Technology could be game changer for health care

dworthington@heraldonline.comNovember 6, 2013 

When compared to national health care results, York County’s numbers are no different than most.

Cancer and heart disease are the top two causes of death. The percentage of people with hypertension and diabetes is about at the state average. There are about 1 percent more people with heart disease locally than the in South Carolina as a whole.

But hen it comes to health factors and lifestyle choices, York County fares less well in comparison with U.S. data. Twenty percent of adults in York County smoke cigarettes compared with 13 percent in the United States. The percentages of smokers in Lancaster and Chester counties are 21 and 26 percent, respectively.

Twenty-six percent of York County residents live what is classified as a “sedentary lifestyle” compared with 21 percent in the United States. In Lancaster County, it’s 32 percent, and 34 percent in Chester County.

When it comes to environmental factors affecting health, York County again doesn’t compare well.

Fifty-six percent of the restaurants in York County are classified as “fast food” compared with 27 percent nationally. At 56 percent, York County has the 14th-highest concentration of fast food restaurants of the state’s 46 counties. Allendale County tops the list at 100 percent. One out of every two restaurants in Chester County is classified as fast food, and in Lancaster County the rate is 51 percent.

Six percent of the population in York County has “limited” access to healthy foods, while the national average is just 1 percent. In Lancaster County, it’s also 6 percent, while it’s 9 percent in Chester.

Overall, South Carolina ranks 39th for affordable and accessible health care. In York County, 19 percent – or 38,000 people – do not have health care compared with 20 percent for the state. That 20 percent figure includes Lancaster and Chester counties. For the country, the rate is 11 percent.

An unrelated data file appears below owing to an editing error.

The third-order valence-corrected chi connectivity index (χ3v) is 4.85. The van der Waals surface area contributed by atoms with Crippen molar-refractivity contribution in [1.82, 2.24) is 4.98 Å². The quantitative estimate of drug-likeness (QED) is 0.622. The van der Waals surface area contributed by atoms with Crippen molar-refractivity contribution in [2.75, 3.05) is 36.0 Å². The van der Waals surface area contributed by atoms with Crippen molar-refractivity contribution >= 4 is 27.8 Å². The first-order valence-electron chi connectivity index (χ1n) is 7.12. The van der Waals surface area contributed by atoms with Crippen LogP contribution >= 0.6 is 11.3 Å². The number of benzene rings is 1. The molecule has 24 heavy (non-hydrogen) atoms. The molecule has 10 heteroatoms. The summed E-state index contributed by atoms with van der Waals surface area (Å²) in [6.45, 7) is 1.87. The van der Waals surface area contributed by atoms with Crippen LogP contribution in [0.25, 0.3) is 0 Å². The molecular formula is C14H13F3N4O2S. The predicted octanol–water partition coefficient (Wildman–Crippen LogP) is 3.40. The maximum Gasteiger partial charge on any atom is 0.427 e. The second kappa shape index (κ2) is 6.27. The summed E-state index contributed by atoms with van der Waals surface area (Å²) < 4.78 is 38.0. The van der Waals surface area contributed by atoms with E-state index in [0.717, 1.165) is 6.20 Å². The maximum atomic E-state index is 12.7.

Even with what seems to be a long list of discouraging numbers, York County ranks second best in the state for health care, according to data from the County Health Rankings & Roadmaps program, a collaboration between the Robert Wood Johnson Foundation and the University of Wisconsin Population Health Institute. Lancaster County ranks 22nd in the state, and Chester County 39th.

But health care is more than numbers. Dr. David Garr and Deborah Williams of the Medical University of South Carolina forecast better health outcomes for state residents through technology. The duo spoke at Wednesday’s luncheon to celebrate the fifth anniversary of the York County Free Clinic.

Technology will be the change agent, moving health care from a system based on volume to one that is based on value, Garr said.

One of the key technological components is electronic medical records, Garr and Williams said.

Electronic records allow everyone to access the same data. Patients can take ownership of their own health care, the pair said.

Electronic medical records also will facilitate collection of medical data, particularly patient outcomes. Physicians or hospitals that exceed projected health outcomes should receive higher reimbursements for their results, Garr said.

Basing reimbursements on outcomes will lead physicians and their teams to stress preventive medicine, Garr and Williams said. To get outcomes, Garr said, physicians will start reaching out to patients, reminding them to come for visits much like dentists and veterinarians do now. Physicians and their teams will spend more time looking at social factors such as employment, diet and home environment that affect people’s health.

Technology already has affected some health care delivery. South Carolina has a tele-medicine network that allows patients to stay home and access specialists via the Internet.

And technology may be just a phone call away. With the percent of adults with smart phones expected to hit 80 percent in the next five years, patients may soon use their smart phones to send all sorts of medical information directly to doctors without going to an office.

Garr and Williamson said making these fundamental changes will take time. Education starts with the patient taking ownership of his or her health. Health care, they said, needs to be driven from the patient up, not pushed from the top down.

It also means educating health care professionals. And it means creating incentives – mostly financial – to get desired outcomes.

The result, they said, would reach what Donald Berwick, former director of the Centers for Medicare and Medicaid Services, described as the “three aims.”

Changes in health care, Berwick said, should increase patient satisfaction, improve their health and decrease costs.

Don Worthington •  803-329-4066

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